My Friend, The Whole House Fan


By Kierra Barraza

Whole House Fans are exhaust systems that are installed in the homes attic to circulate air. This particular fan pulls air from your living areas and exerts the air into the attic by pulling fresh, cooler air from outside. This system uses 90 % less energy than your typical air conditioning unit. If an air conditioning system already exists in the home, a Whole House Fan can eliminate the use of an A/C at night.

Note that a Whole House Fan is NOT an Attic Fan. The two fans are often confused with one another. While both fans circulate air in the attic, the Whole House Fan replaces the air inside the home with fresh air from outside while the Attic Fan only circulates the air in the attic.

There are four types of House Fans:

1) Window Mounted – Mounted from the window frames

2) Ducted – An intake duct is installed in the attic typically from the rafters, away from the living space and is transferred between the grilles in the room to the fan so the air can be vented directly out of the house, rather than through attic vents.

3) Ceiling Mounted – Most common and are capable of moving large amounts of air. These fans are installed in the attic between the living space and ceiling

4) Rooftop Mounted – Used if there is no attic space in the home

Pros of a Whole House Fan

  • During the colder months, the Whole House Fan increases Ventilation. By doing so, the Whole House Fan can help reduce the risk of ice dams. These occur when snow melts off the roof into the gutter where it refreezes, causing clogs.
  • A Whole House Fan will pull air from the outside so the stale air in your home is replaced. This will get rid of pollutions, contaminants and lingering odors.
  • Reduces moisture buildup in the attic space that causes mold/mildew. The Whole House Fan draws the moisture outside and replaces the inside air with fresh, cool air.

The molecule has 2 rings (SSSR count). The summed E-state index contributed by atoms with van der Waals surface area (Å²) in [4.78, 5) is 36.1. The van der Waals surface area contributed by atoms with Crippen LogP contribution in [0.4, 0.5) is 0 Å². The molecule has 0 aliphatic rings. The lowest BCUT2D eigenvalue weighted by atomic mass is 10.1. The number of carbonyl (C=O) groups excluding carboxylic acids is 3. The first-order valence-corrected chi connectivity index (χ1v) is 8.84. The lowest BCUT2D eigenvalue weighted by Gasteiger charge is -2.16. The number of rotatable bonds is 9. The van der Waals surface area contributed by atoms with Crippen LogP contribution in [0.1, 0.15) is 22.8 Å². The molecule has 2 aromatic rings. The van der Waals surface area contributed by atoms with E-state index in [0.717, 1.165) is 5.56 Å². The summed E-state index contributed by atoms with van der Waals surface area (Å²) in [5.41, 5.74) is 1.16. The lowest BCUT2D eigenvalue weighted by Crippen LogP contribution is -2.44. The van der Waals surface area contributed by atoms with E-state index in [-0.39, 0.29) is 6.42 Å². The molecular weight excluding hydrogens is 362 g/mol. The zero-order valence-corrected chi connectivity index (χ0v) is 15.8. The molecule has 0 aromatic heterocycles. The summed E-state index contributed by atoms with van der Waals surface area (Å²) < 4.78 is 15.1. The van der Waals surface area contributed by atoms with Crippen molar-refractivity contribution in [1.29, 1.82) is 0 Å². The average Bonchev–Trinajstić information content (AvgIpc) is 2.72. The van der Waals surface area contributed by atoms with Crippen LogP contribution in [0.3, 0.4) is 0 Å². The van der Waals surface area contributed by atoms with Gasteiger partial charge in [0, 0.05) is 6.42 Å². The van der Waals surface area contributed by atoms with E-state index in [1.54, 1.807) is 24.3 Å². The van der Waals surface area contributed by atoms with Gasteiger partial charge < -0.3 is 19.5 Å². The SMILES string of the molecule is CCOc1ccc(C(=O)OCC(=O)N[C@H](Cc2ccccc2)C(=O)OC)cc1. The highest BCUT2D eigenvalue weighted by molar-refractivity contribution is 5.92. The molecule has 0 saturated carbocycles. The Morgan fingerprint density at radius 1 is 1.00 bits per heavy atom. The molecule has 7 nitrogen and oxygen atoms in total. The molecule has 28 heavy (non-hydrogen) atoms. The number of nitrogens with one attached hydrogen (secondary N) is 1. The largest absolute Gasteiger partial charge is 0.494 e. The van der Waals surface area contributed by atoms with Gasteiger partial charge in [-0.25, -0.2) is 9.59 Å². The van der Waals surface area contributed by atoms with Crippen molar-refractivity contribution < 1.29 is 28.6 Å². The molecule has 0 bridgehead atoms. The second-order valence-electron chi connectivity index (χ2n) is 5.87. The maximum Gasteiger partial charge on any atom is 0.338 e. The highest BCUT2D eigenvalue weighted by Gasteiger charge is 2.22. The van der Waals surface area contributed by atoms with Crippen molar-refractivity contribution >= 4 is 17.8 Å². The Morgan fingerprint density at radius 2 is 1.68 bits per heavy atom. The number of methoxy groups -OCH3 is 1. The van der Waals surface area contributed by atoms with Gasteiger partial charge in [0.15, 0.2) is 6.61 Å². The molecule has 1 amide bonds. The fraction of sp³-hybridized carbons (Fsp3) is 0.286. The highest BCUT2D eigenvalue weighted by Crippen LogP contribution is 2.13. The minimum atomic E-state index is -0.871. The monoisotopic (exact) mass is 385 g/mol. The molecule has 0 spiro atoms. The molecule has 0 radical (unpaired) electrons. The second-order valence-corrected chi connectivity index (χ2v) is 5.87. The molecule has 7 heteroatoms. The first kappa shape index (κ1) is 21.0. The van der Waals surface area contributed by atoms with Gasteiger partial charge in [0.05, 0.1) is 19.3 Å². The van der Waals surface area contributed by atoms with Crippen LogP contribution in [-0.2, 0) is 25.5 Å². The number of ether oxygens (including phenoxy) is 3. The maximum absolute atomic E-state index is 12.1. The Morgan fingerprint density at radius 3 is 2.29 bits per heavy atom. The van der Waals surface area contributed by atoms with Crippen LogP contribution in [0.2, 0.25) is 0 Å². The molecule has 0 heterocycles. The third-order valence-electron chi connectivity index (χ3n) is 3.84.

Maintenance of a Whole House Fan

A whole House Fan does not require a lot of maintenance. Simply use a damp cloth to remove any particles. Maintaining your Whole House Fan should be done once a year, but it is recommended to clean it multiple times throughout the year if the fan is used year round.


  • Do not run the Whole House Fan if the fireplace is running. Since the fan is pulling air inside, the flames could be sucked into the house.
  • Turn Off the central air conditioning
  • Open multiple windows and doors to the house. The fan may cause gas-burning appliances, such as your furnace or water heater, to backdraft exhaust fumes and carbon monoxide into your home.

The Home Ventilating Institute recommends an air-exchange of 2-3 minutes. The Department of Energy suggest the Whole House Fan should provide your home with 30-60 air temperature degree changes an hour. To choose which Whole House Fan best suits your home; you can multiply the gross square footage of your home (including closet space etc.) and multiply it by 2. For example if you have a 2,000 sq. ft. home, you will need a Whole House Fan with 4,000 CFM (cubic feet per minute).

Ideal Home Energy is a top rated Tamarack Brand Whole House Fan Installer that provides 100% free, no obligation in home estimates. Fill out our contact form at IdealHomeEnergy.com or give us a call at (303) 305-3808 to speak with a Whole House Fan expert.

For more information on Tamarack Whole House Fans, visit https://www.tamtech.com 

Getting your monthly utility bill can be frustrating for some people! Sometimes it’s hard to understand how your home could possibly be using that much energy? Luckily, we live in a time where everything can be measured, assessed and improved! You might be wondering how you can you do this with your home’s energy use? The answer is simple!
1) Saves you money Insulating your attic space can be a great investment for your home. Residential heating and cooling account for 60% of the energy used in the average American home. If your home is uninsulated or under-insulated, you will be spending more than you should to heat or cool your home. According to the Environmental Protection Agency,

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